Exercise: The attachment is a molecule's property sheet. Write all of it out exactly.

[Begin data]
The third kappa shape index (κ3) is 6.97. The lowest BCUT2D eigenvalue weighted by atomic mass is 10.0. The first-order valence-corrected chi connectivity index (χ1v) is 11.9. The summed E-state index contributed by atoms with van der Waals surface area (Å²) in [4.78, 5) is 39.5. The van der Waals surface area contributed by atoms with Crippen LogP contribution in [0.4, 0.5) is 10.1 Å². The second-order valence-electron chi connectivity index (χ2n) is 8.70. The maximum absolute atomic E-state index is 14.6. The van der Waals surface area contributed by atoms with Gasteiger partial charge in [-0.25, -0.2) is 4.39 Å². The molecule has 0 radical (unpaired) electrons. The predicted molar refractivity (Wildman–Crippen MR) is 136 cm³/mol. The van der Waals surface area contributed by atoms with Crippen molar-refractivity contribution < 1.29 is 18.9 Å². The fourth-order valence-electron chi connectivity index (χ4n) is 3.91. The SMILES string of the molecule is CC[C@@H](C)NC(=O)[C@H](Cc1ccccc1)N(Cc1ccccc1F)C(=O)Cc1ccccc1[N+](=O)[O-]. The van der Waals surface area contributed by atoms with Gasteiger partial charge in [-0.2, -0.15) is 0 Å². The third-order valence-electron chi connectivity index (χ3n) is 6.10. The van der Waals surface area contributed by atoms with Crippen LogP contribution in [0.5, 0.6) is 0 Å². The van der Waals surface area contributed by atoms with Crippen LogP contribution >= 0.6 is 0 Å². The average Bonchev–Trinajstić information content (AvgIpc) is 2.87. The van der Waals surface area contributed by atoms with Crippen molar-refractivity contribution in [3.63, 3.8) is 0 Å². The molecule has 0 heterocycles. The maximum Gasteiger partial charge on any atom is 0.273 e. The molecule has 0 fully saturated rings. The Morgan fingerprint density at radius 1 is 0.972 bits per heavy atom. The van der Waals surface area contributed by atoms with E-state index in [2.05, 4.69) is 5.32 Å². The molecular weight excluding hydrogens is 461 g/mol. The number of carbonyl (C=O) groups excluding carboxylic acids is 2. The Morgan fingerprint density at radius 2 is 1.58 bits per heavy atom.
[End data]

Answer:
The third kappa shape index (κ3) is 6.97. The lowest BCUT2D eigenvalue weighted by atomic mass is 10.0. The first-order valence-corrected chi connectivity index (χ1v) is 11.9. The summed E-state index contributed by atoms with van der Waals surface area (Å²) in [4.78, 5) is 39.5. The van der Waals surface area contributed by atoms with Crippen LogP contribution in [0.4, 0.5) is 10.1 Å². The second-order valence-electron chi connectivity index (χ2n) is 8.70. The maximum absolute atomic E-state index is 14.6. The van der Waals surface area contributed by atoms with Gasteiger partial charge in [-0.25, -0.2) is 4.39 Å². The molecule has 0 radical (unpaired) electrons. The predicted molar refractivity (Wildman–Crippen MR) is 136 cm³/mol. The van der Waals surface area contributed by atoms with Crippen molar-refractivity contribution < 1.29 is 18.9 Å². The fourth-order valence-electron chi connectivity index (χ4n) is 3.91. The SMILES string of the molecule is CC[C@@H](C)NC(=O)[C@H](Cc1ccccc1)N(Cc1ccccc1F)C(=O)Cc1ccccc1[N+](=O)[O-]. The van der Waals surface area contributed by atoms with Gasteiger partial charge in [-0.2, -0.15) is 0 Å². The third-order valence-electron chi connectivity index (χ3n) is 6.10. The van der Waals surface area contributed by atoms with Crippen LogP contribution in [0.5, 0.6) is 0 Å². The van der Waals surface area contributed by atoms with Crippen LogP contribution >= 0.6 is 0 Å². The average Bonchev–Trinajstić information content (AvgIpc) is 2.87. The van der Waals surface area contributed by atoms with Crippen molar-refractivity contribution in [3.63, 3.8) is 0 Å². The molecule has 0 heterocycles. The maximum Gasteiger partial charge on any atom is 0.273 e. The molecule has 0 fully saturated rings. The Morgan fingerprint density at radius 1 is 0.972 bits per heavy atom. The van der Waals surface area contributed by atoms with E-state index in [2.05, 4.69) is 5.32 Å². The molecular weight excluding hydrogens is 461 g/mol. The number of carbonyl (C=O) groups excluding carboxylic acids is 2. The Morgan fingerprint density at radius 2 is 1.58 bits per heavy atom.